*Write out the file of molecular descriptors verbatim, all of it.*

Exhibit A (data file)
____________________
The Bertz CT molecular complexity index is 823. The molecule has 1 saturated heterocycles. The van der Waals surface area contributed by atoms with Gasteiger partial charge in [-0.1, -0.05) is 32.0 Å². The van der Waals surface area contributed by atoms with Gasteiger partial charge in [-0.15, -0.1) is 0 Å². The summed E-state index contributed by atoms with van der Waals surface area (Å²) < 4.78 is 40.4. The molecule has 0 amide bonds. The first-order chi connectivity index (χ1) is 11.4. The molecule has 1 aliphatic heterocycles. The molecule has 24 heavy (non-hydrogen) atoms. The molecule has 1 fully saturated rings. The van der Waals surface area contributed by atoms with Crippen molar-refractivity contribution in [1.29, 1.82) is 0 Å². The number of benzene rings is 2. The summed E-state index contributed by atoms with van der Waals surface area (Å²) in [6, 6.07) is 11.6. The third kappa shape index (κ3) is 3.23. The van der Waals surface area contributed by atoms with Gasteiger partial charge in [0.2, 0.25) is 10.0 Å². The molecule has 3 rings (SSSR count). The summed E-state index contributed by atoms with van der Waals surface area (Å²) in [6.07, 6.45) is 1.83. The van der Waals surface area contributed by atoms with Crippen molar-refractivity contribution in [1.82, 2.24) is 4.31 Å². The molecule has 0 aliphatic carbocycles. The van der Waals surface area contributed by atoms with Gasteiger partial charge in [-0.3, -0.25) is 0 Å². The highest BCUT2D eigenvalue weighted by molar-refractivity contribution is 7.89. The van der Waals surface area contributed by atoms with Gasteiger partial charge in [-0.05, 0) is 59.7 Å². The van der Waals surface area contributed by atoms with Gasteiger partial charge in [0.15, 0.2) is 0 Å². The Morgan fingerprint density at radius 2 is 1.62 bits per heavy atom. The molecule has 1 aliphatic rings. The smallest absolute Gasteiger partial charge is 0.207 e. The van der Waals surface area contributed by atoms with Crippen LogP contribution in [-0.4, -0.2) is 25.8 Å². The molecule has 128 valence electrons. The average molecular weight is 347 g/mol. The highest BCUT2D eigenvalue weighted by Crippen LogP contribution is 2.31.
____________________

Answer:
The Bertz CT molecular complexity index is 823. The molecule has 1 saturated heterocycles. The van der Waals surface area contributed by atoms with Gasteiger partial charge in [-0.1, -0.05) is 32.0 Å². The van der Waals surface area contributed by atoms with Gasteiger partial charge in [-0.15, -0.1) is 0 Å². The summed E-state index contributed by atoms with van der Waals surface area (Å²) < 4.78 is 40.4. The molecule has 0 amide bonds. The first-order chi connectivity index (χ1) is 11.4. The molecule has 1 aliphatic heterocycles. The molecule has 24 heavy (non-hydrogen) atoms. The molecule has 1 fully saturated rings. The van der Waals surface area contributed by atoms with Crippen molar-refractivity contribution in [1.29, 1.82) is 0 Å². The number of benzene rings is 2. The summed E-state index contributed by atoms with van der Waals surface area (Å²) in [6, 6.07) is 11.6. The third kappa shape index (κ3) is 3.23. The van der Waals surface area contributed by atoms with Gasteiger partial charge in [0.2, 0.25) is 10.0 Å². The molecule has 3 rings (SSSR count). The summed E-state index contributed by atoms with van der Waals surface area (Å²) in [6.07, 6.45) is 1.83. The van der Waals surface area contributed by atoms with Crippen molar-refractivity contribution in [1.82, 2.24) is 4.31 Å². The molecule has 0 aliphatic carbocycles. The van der Waals surface area contributed by atoms with Gasteiger partial charge in [-0.3, -0.25) is 0 Å². The highest BCUT2D eigenvalue weighted by molar-refractivity contribution is 7.89. The van der Waals surface area contributed by atoms with Gasteiger partial charge in [-0.05, 0) is 59.7 Å². The van der Waals surface area contributed by atoms with Gasteiger partial charge in [0.15, 0.2) is 0 Å². The Morgan fingerprint density at radius 2 is 1.62 bits per heavy atom. The molecule has 1 aliphatic rings. The smallest absolute Gasteiger partial charge is 0.207 e. The van der Waals surface area contributed by atoms with Crippen LogP contribution in [-0.4, -0.2) is 25.8 Å². The molecule has 128 valence electrons. The average molecular weight is 347 g/mol. The highest BCUT2D eigenvalue weighted by Crippen LogP contribution is 2.31.